David Remes, a U.S. lawyer who acts for detainees, told the Yemeniaty.com website their plight could not compete with Obama's domestic policy priorities like immigration reform and gun control.
"It is a big issue as far as principle is concerned, but in terms of practical politics, it's a tick on a camel's back."
Al-Shabati's family says he has never been convicted of any crime despite being held in Guantanamo for more than 12 years.
They say the 30-year-old - 18 when he was arrested in southern Pakistan and handed to the United States - was a victim of an indiscriminate crackdown on foreigners with suspected al Qaeda ties. He was in Pakistan to study, they say.
Mohammed said a U.S. military review panel cleared Abdelrahman in 2008 of charges of being an enemy combatant - a term normally apply to suspected al Qaeda militants - but efforts to win his repatriation had been fruitless.
"The Yemeni government says the U.S. government does not want to hand them over and the Americans say Yemen does not want to take them," Mohammed said. "We no longer believe anyone."
Yemenis complain that their government has not been pushing enough to ensure the return of its citizens.
Mohammed said the family has grown more worried about Abdelrahman's health following the hunger strike, now in its third month. Washington says 17 are being force-fed.
In an op-ed in the New York Times this month, a Yemeni man gave a dramatic account of force feeding and prison conditions.
Samir Najal al Hasan Moqbel, who said he has been held for 11 years and three months without charges, wrote he had lost about 30 pounds since he began to refuse food on February 10.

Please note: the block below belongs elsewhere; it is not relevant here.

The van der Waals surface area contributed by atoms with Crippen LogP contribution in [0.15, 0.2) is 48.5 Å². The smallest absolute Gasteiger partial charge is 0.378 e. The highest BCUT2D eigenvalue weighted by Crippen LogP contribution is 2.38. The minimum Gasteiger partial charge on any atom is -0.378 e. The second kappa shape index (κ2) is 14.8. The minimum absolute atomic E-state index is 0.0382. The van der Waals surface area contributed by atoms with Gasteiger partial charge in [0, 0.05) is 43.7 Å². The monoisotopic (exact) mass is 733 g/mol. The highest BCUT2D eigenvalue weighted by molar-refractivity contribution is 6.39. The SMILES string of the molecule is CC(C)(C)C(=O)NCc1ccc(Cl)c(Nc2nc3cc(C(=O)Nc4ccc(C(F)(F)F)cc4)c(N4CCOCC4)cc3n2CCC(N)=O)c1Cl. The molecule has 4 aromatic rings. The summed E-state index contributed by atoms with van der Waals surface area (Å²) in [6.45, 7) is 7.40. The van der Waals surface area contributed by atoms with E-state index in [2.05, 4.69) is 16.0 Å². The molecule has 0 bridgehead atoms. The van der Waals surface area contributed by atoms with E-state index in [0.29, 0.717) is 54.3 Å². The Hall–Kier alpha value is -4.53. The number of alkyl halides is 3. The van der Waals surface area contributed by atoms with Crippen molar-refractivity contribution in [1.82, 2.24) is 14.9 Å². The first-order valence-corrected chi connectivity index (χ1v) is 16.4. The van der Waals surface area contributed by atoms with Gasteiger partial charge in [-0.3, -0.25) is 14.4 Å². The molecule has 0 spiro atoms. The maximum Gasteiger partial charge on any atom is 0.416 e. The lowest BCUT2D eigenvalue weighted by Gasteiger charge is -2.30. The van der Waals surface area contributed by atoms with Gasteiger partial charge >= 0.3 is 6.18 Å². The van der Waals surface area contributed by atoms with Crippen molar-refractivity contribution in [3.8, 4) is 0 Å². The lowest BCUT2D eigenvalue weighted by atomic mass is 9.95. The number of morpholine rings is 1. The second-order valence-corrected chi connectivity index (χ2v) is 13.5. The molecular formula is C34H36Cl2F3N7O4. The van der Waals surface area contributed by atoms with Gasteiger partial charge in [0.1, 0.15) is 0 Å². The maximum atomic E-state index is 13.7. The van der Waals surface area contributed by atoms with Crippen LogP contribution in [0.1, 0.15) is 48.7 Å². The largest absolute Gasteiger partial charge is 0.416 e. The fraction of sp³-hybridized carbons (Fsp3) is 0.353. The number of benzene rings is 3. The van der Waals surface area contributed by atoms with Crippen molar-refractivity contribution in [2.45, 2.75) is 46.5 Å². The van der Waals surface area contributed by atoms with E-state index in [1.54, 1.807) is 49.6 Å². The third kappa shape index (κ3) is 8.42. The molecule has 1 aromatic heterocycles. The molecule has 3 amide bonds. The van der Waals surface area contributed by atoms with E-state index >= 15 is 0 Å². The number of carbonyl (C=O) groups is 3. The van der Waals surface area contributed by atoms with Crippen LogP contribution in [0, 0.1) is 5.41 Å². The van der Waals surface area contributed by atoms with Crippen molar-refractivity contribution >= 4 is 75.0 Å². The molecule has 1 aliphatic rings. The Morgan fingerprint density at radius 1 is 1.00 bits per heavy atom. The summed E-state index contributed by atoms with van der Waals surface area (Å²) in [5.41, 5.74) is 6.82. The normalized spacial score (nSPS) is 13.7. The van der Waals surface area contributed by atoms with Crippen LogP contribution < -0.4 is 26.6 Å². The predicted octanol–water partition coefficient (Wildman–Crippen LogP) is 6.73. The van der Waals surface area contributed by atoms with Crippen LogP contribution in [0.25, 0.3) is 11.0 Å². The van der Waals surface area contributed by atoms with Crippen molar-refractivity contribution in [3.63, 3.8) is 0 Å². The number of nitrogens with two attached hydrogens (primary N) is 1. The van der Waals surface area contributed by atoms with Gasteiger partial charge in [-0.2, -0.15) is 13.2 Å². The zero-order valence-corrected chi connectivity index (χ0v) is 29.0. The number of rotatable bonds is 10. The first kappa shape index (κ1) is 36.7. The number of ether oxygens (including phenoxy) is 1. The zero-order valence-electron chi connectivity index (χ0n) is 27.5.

At a coffee shop in Sanaa, Bandar al-Qatta'a said his brother Mansour had joined the hunger strike because he lost hope of being freed after a decade in jail without trial.
"We hope human conscience will move to help us secure their release. Those people have never been convicted of any crime," said Bandar, a Saudi-born Yemeni who campaigns for the inmates.
Yemeni rights activists say a U.S. military committee that studied the cases of the inmates had recommended that 58 of the Yemenis at Guantanamo prison be returned home.
Abdelrahman Barman, a Yemeni human rights attorney, said the United States had demanded that the Yemenis be sent to Qatar or to Saudi Arabia to ensure they did not return home to join al Qaeda. About 11 Saudis freed from Guantanamo later quit a Saudi rehabilitation program and disappeared, security analysts say.
"Those who returned to al Qaeda did so because they were kept under constant harassment by security forces and found the doors (for normal life) closed," Barman said.
The Yemeni government says talks with the U.S. government over the fate of the prisoners are making progress.
Rajeh Badi, an aid to Yemeni Prime Minister Mohammed Basindwa, said work was underway on an $11 million centre to hold the prisoners while they undergo a rehabilitation program to ensure they did not return to al Qaeda.
"We object to sending Yemeni prisoners anywhere but to their home country," Badi said. "The government will be responsible for caring for them and rehabilitating them."
(Additional reporting by William Maclean in Dubai and Roberta Rampton in Washington, Writing by Sami Aboudi, Editing by Angus MacSwan)